People applauded as the credits rolled at the end of the Jesus Revolution movie when it was shown at my local multiplex, north of London.
It was then I realised that my Christian life – thousands of miles away here in the UK – had been deeply impacted by the revival that had seen many US 'hippies' embracing the gospel in the late 1960s and early 1970s. The film tells the story in a compelling, engaging style.
Few Christian movies find their way on to UK cinema screens, but the popularity of the film in US cinemas and a cast that included Kelsey Grammer – known to mainstream British audiences for his roles in TV sitcoms Cheers and Frasier – persuaded some cinemas to give the film a showing.
I'm glad they did. Because it underlined for me that, despite the 'Jesus Revolution' taking place in the United States, its ripples hit UK shores in a way that has had long-lasting effects on the British church - and very personally on me.
British church minister and author Andrew Whitman has researched the impact of the 'Jesus Revolution' on the UK church. It's fascinating to read his helpful analysis.
But for me, it's more than an academic study. I came to faith in the early 1970s, just as the impact of events in southern California was being felt – even as far away as west London, where I was then living and studying.
In 1973, I went to see the multi-media gospel musical, 'Lonesome Stone' at London's top rock venue, the Rainbow Theatre, and loved the music and drama. It was a long way from the music of the formal Baptist church I was then attending. The musical had been brought to London by a Christian businessman who had reached out to hippies who had found Christ in California.
That same year, I began writing for newly-launched Christian youth magazine, Buzz, and contributed to the publication for around 10 years. The magazine, influenced perhaps by the freshness of the US revival, brought much-needed creativity and innovation to the then-stuffy world of Christian publishing. More than one Church of England bishop has told me they read the magazine in their youth.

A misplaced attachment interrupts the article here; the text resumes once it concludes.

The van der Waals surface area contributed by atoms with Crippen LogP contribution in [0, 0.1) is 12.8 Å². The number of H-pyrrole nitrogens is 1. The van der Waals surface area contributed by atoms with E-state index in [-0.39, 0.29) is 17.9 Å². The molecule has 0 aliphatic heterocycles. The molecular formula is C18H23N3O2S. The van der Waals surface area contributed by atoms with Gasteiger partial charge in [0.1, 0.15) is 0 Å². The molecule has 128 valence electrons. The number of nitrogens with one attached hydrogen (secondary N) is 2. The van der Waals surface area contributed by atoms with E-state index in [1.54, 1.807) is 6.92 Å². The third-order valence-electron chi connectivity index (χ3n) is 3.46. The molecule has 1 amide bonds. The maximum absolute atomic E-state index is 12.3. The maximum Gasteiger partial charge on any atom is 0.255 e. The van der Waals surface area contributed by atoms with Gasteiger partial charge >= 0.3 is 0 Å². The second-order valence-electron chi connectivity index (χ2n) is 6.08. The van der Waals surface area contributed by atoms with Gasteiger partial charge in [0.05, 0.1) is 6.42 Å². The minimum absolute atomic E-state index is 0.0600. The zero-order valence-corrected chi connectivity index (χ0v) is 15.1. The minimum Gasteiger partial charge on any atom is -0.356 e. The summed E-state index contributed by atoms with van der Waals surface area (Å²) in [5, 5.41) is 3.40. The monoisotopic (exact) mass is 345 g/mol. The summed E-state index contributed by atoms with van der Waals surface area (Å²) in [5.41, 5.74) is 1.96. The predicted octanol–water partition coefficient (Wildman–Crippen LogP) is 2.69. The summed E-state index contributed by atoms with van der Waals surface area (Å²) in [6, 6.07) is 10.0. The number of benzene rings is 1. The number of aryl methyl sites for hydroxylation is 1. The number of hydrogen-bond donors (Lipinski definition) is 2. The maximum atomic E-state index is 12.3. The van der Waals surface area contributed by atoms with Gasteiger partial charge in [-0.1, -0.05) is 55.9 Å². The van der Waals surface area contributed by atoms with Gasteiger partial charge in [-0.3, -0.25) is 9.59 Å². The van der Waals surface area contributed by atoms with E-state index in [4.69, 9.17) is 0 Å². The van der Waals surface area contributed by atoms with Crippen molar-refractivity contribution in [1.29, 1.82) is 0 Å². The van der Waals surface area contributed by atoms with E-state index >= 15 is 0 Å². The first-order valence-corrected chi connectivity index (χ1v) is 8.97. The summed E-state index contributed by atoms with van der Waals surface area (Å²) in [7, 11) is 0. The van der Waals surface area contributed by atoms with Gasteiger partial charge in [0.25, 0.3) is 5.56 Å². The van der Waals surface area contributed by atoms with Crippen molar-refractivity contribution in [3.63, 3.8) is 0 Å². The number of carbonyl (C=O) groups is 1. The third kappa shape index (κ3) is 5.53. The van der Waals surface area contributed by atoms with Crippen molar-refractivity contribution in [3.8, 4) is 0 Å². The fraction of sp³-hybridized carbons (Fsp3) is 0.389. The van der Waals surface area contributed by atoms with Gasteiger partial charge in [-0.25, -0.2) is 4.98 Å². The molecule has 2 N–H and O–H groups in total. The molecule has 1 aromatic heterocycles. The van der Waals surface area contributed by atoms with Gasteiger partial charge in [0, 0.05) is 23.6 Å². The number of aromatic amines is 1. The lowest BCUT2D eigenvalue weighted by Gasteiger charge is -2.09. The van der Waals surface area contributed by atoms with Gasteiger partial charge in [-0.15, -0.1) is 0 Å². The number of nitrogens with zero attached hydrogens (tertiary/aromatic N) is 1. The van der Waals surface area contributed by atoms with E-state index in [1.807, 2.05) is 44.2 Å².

Buzz was part of the innovative Musical Gospel Outreach organisation that organised concerts and released albums in the UK for singers including Larry Norman. I saw Norman – now seen as a pioneer of Jesus Rock – in concert several times and bought all his albums as they were released.
His impact on the UK Christian music scene – and the types of worship music to be found in churches – was immense. Larry Norman was a figurehead for the US Jesus movement, with his songs being played and sung by the 'hippies' that were coming to Christ.
His rock anthem 'Why should the devil have all the good music?' provoked many young Christian musicians to write and sing about their faith. He set the stage for many top Christian bands in the US and UK to develop contemporary styles of music and build a legacy for today.
In August 1974, I camped at the first Greenbelt festival in rural Suffolk, eastern England – again founded by people influenced by the 'Jesus Revolution.' A performance of 'Lonesome Stone' topped the bill at that first festival. The movie, 'The Cross and the Switchblade' – inspired by New York evangelist David Wilkerson's autobiography – was the late-night screening. To be celebrating Christ with many other believers in a country field is a memory I'll treasure. This summer, Greenbelt celebrates its 50th anniversary.
In the early 1970s, Jimmy and Carol Owens' musicals Come Together and If My People were performed at venues across the UK. Both musicals were inspired by links to the US Jesus Movement. They were some of my first experiences of seeing the Holy Spirit at work, deeply affecting a congregation.
Jesus Revolution was fascinating to watch, and it was good to see a Christian film showing in a mainstream UK cinema.
But, for me, the impact of that Californian revival was like a stone thrown into a pool ... and its positive ripples spreading out across the world, and even to a schoolboy, new to faith, in west London.
Rev Peter Crumpler is a Church of England minister in St Albans, Herts, UK, and a former communications director with the CofE.